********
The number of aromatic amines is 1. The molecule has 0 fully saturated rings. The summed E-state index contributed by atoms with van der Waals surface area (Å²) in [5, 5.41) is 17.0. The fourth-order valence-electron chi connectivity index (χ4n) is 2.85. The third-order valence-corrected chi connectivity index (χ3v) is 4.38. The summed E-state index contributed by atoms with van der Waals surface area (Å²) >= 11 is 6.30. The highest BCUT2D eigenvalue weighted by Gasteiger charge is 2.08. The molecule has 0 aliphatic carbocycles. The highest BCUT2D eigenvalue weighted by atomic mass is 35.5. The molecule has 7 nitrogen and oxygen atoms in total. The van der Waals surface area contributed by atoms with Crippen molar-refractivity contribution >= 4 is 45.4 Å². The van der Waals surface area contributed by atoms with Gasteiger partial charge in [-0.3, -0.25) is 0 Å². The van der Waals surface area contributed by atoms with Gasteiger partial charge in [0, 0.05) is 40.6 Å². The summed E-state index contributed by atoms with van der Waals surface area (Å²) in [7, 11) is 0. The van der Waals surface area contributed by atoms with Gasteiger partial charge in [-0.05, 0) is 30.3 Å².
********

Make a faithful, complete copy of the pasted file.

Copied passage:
The number of aromatic amines is 1. The molecule has 0 fully saturated rings. The summed E-state index contributed by atoms with van der Waals surface area (Å²) in [5, 5.41) is 17.0. The fourth-order valence-electron chi connectivity index (χ4n) is 2.85. The third-order valence-corrected chi connectivity index (χ3v) is 4.38. The summed E-state index contributed by atoms with van der Waals surface area (Å²) >= 11 is 6.30. The highest BCUT2D eigenvalue weighted by Gasteiger charge is 2.08. The molecule has 0 aliphatic carbocycles. The highest BCUT2D eigenvalue weighted by atomic mass is 35.5. The molecule has 7 nitrogen and oxygen atoms in total. The van der Waals surface area contributed by atoms with Crippen molar-refractivity contribution >= 4 is 45.4 Å². The van der Waals surface area contributed by atoms with Gasteiger partial charge in [-0.3, -0.25) is 0 Å². The van der Waals surface area contributed by atoms with Gasteiger partial charge in [0, 0.05) is 40.6 Å². The summed E-state index contributed by atoms with van der Waals surface area (Å²) in [7, 11) is 0. The van der Waals surface area contributed by atoms with Gasteiger partial charge in [-0.05, 0) is 30.3 Å².